AbstractThe BCR-ABL T315I mutation causes resistance to imatinib, nilotinib and dasatinib in chronic myeloid leukemia. Forty BCR-ABL positive patients with imatinib resistance were analyzed for T315I mutated clones after six months on nilotinib or dasatinib treatment by quantitative allele-specific ligation polymerase chain reaction with a sensitivity of 0.05%. Ligation polymerase chain reaction revealed 10 patients with more than 10−5 BCR-ABLT315I%/GUS (high levels), none of whom achieved major molecular response after 12 months, and a further 8 patients with 10−5 or below BCR-ABLT315I%/GUS (low levels) who all achieved major molecular response (P<0.001). A second independent group showed molecular response in one of 12 patients with high levels and 5 of 8 patients with low levels (P=0.018). Combining the groups resulted in a sensitivity and specificity of 92.9% and 87.5%, respectively. We conclude that the quantitative level of mutant T315I allele is predictive of major molecular response at 12 months on second-line nilotinib or dasatinib treatment.www.clinicaltrials.gov: CT00109707, NCT00384228, CA180013, CA180005 CA180006.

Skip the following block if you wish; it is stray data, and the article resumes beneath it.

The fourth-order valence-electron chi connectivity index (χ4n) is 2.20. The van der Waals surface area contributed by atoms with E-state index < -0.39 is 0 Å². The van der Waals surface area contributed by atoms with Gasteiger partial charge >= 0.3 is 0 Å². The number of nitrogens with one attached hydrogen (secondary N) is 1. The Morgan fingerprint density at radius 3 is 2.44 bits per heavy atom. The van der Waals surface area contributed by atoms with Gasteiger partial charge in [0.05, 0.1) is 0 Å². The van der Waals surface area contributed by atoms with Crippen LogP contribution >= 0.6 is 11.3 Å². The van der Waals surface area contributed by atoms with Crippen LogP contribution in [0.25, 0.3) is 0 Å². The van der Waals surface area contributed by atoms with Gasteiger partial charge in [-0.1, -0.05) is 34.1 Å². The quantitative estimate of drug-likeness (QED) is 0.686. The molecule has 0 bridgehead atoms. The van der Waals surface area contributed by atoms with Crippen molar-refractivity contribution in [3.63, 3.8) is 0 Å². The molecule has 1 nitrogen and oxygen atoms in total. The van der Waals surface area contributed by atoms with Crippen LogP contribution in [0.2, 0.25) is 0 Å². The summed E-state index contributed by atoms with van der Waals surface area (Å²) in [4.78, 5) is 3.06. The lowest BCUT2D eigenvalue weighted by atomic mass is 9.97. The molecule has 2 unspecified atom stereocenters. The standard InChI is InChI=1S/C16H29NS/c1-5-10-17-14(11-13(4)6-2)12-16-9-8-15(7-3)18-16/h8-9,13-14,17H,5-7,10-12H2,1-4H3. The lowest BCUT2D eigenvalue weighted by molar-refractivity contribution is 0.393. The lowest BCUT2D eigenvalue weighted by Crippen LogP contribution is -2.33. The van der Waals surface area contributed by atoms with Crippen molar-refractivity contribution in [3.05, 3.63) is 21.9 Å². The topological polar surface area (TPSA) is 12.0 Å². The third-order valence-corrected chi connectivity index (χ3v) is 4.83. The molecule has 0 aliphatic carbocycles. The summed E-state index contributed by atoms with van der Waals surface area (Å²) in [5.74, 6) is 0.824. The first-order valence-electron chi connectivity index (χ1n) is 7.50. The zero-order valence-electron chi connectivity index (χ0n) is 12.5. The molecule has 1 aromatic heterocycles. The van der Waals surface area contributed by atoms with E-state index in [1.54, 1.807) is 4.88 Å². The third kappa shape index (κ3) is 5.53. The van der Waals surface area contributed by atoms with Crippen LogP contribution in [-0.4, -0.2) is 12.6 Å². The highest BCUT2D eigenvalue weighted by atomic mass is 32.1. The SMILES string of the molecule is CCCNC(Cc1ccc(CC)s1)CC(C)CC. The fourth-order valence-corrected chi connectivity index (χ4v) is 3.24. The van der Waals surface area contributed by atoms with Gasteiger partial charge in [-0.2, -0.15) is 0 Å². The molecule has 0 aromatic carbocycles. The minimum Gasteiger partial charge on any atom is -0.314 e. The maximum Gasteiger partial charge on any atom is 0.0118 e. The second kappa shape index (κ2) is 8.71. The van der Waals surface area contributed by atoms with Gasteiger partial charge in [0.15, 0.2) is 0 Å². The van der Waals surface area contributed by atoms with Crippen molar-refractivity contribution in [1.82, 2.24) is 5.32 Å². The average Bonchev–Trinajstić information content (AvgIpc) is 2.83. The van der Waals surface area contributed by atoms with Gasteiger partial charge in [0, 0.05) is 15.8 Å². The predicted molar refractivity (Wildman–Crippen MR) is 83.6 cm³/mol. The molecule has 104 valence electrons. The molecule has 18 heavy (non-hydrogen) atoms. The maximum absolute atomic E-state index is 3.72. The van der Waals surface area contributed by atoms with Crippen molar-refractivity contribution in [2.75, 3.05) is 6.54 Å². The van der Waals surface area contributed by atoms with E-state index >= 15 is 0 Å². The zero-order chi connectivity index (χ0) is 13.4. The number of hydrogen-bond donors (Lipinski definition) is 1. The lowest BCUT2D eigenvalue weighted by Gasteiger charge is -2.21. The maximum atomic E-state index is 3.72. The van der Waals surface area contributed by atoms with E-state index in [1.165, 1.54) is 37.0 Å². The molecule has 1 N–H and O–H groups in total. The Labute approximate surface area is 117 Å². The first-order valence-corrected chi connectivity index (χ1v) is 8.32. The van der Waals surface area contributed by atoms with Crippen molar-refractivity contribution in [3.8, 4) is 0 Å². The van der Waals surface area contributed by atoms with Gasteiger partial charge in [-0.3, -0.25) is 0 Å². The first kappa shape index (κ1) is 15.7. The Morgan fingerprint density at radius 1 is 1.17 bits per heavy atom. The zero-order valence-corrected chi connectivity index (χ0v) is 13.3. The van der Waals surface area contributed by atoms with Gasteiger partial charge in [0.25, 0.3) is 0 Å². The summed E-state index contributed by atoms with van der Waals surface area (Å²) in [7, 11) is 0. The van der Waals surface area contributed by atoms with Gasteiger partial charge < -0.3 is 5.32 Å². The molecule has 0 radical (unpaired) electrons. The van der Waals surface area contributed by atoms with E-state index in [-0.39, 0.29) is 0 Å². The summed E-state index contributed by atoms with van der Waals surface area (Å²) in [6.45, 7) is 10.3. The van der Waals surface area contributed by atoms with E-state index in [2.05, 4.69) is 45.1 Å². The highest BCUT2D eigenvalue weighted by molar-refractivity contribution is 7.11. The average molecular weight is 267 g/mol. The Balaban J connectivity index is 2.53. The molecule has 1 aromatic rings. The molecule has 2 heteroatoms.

Resistance to imatinib (IM) is still one of the major problems in the treatment of chronic myeloid leukemia (CML). Several mechanisms have been reported to cause resistance but BCR-ABL kinase domain mutations remain the most common.1–3 Nilotinib (NI) and dasatinib (DA) are active against the majority of mutations causing IM resistance but some mutations confer clinical resistance against NI (Y253H, E255K/V, F359V/C)4 or DA (V299L, T315A, F317L/I/V/C)5 or both (T315I). Hence, mutational screening is recommended as standard of care in patients with suboptimal response or failure either of IM or of second-line NI or DA.6 Sanger sequencing and denaturing high-performance liquid chromatography (D-HPLC) are considered to be suitable techniques for identifying BCR-ABL kinase domain mutations7 and can detect mutated clones with a sensitivity of 10–25% and 1–10%,8 respectively. We and others have established mutation specific techniques with higher sensitivities.9–12 Some of these techniques can also provide a quantitative measure of the mutated clones11,12 and have been shown to identify mutations (here referred to as ‘low-level mutations’) overlooked by routine screening techniques.13 Low-level mutations are detectable in advanced disease states but not during first chronic phase CML and do not affect progression-free survival of patients treated with IM.9 In contrast, resistant mutations detected in patients after IM failure either by Sanger sequencing or at a higher sensitivity (0.2%) by mass spectrometry are associated with a low rate of complete cytogenetic responses (CCR),14 suggesting a high prognostic value of low-level mutations detected by more sensitive techniques. Furthermore, the number of low-level mutations at IM failure appears to be associated with a lower rate of CCR and major molecular response (MMR) and a higher incidence of new resistant mutations on NI or DA second line.15 In this study, we have further investigated the prognostic significance of low-level mutations by studying the association between the quantitative level of mutated T315I BCR-ABL six months after the start of second-line NI or DA therapy on the one hand and the subsequent achievement of MMR at 12 months (MMR12) on the other. Furthermore, we sought to define a quantitative cutoff value at which low-level mutations are most informative.